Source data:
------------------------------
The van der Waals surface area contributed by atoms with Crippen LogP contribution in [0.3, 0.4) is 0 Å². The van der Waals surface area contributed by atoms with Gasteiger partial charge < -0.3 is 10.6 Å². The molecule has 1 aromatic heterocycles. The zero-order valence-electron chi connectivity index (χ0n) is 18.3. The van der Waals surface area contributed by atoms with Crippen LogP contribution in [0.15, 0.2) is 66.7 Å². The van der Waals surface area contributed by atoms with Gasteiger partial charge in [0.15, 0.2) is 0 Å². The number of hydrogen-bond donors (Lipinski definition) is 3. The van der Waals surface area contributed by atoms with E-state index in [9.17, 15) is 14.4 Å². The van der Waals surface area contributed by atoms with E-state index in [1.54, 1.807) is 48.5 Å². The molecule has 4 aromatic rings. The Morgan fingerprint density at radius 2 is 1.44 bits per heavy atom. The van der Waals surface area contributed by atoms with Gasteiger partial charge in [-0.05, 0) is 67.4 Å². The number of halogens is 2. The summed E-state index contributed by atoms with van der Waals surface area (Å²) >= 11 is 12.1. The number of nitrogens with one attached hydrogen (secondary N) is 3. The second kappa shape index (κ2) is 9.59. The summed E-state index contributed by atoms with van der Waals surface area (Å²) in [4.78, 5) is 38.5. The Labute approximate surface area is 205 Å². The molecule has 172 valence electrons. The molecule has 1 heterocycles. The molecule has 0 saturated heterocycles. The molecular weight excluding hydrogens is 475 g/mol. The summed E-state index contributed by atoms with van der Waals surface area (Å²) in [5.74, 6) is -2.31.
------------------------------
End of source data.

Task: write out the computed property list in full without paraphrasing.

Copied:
The van der Waals surface area contributed by atoms with Crippen LogP contribution in [0.3, 0.4) is 0 Å². The van der Waals surface area contributed by atoms with Gasteiger partial charge < -0.3 is 10.6 Å². The molecule has 1 aromatic heterocycles. The zero-order valence-electron chi connectivity index (χ0n) is 18.3. The van der Waals surface area contributed by atoms with Crippen LogP contribution in [0.15, 0.2) is 66.7 Å². The van der Waals surface area contributed by atoms with Gasteiger partial charge in [0.15, 0.2) is 0 Å². The number of hydrogen-bond donors (Lipinski definition) is 3. The van der Waals surface area contributed by atoms with E-state index in [9.17, 15) is 14.4 Å². The van der Waals surface area contributed by atoms with E-state index in [1.54, 1.807) is 48.5 Å². The molecule has 4 aromatic rings. The Morgan fingerprint density at radius 2 is 1.44 bits per heavy atom. The van der Waals surface area contributed by atoms with Gasteiger partial charge in [-0.05, 0) is 67.4 Å². The number of halogens is 2. The summed E-state index contributed by atoms with van der Waals surface area (Å²) >= 11 is 12.1. The number of nitrogens with one attached hydrogen (secondary N) is 3. The second kappa shape index (κ2) is 9.59. The summed E-state index contributed by atoms with van der Waals surface area (Å²) in [4.78, 5) is 38.5. The Labute approximate surface area is 205 Å². The molecule has 172 valence electrons. The molecule has 1 heterocycles. The molecule has 0 saturated heterocycles. The molecular weight excluding hydrogens is 475 g/mol. The summed E-state index contributed by atoms with van der Waals surface area (Å²) in [5.74, 6) is -2.31.